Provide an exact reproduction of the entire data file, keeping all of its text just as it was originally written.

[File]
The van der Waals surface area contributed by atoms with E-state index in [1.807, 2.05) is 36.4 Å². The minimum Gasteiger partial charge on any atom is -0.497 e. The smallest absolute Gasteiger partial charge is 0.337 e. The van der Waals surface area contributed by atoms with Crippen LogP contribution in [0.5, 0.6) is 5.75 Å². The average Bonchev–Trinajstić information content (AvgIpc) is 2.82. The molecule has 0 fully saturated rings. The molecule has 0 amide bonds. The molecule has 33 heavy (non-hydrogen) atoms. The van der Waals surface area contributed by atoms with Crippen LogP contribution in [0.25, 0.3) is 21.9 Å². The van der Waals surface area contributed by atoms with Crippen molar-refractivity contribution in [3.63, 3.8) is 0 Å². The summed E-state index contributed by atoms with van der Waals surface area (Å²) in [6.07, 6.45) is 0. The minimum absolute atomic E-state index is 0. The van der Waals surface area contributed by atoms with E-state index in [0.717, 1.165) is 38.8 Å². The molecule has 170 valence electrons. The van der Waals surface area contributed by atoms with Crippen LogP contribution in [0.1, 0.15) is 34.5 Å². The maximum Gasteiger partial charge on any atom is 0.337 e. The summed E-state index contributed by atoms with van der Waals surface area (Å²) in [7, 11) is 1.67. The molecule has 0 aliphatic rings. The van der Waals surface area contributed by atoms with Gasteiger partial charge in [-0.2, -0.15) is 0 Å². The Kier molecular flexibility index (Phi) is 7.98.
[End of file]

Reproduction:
The van der Waals surface area contributed by atoms with E-state index in [1.807, 2.05) is 36.4 Å². The minimum Gasteiger partial charge on any atom is -0.497 e. The smallest absolute Gasteiger partial charge is 0.337 e. The van der Waals surface area contributed by atoms with Crippen LogP contribution in [0.5, 0.6) is 5.75 Å². The average Bonchev–Trinajstić information content (AvgIpc) is 2.82. The molecule has 0 fully saturated rings. The molecule has 0 amide bonds. The molecule has 33 heavy (non-hydrogen) atoms. The van der Waals surface area contributed by atoms with Crippen LogP contribution in [0.25, 0.3) is 21.9 Å². The van der Waals surface area contributed by atoms with Crippen molar-refractivity contribution in [3.63, 3.8) is 0 Å². The summed E-state index contributed by atoms with van der Waals surface area (Å²) in [6.07, 6.45) is 0. The minimum absolute atomic E-state index is 0. The van der Waals surface area contributed by atoms with E-state index in [0.717, 1.165) is 38.8 Å². The molecule has 170 valence electrons. The van der Waals surface area contributed by atoms with Crippen LogP contribution in [0.1, 0.15) is 34.5 Å². The maximum Gasteiger partial charge on any atom is 0.337 e. The summed E-state index contributed by atoms with van der Waals surface area (Å²) in [7, 11) is 1.67. The molecule has 0 aliphatic rings. The van der Waals surface area contributed by atoms with Gasteiger partial charge in [-0.2, -0.15) is 0 Å². The Kier molecular flexibility index (Phi) is 7.98.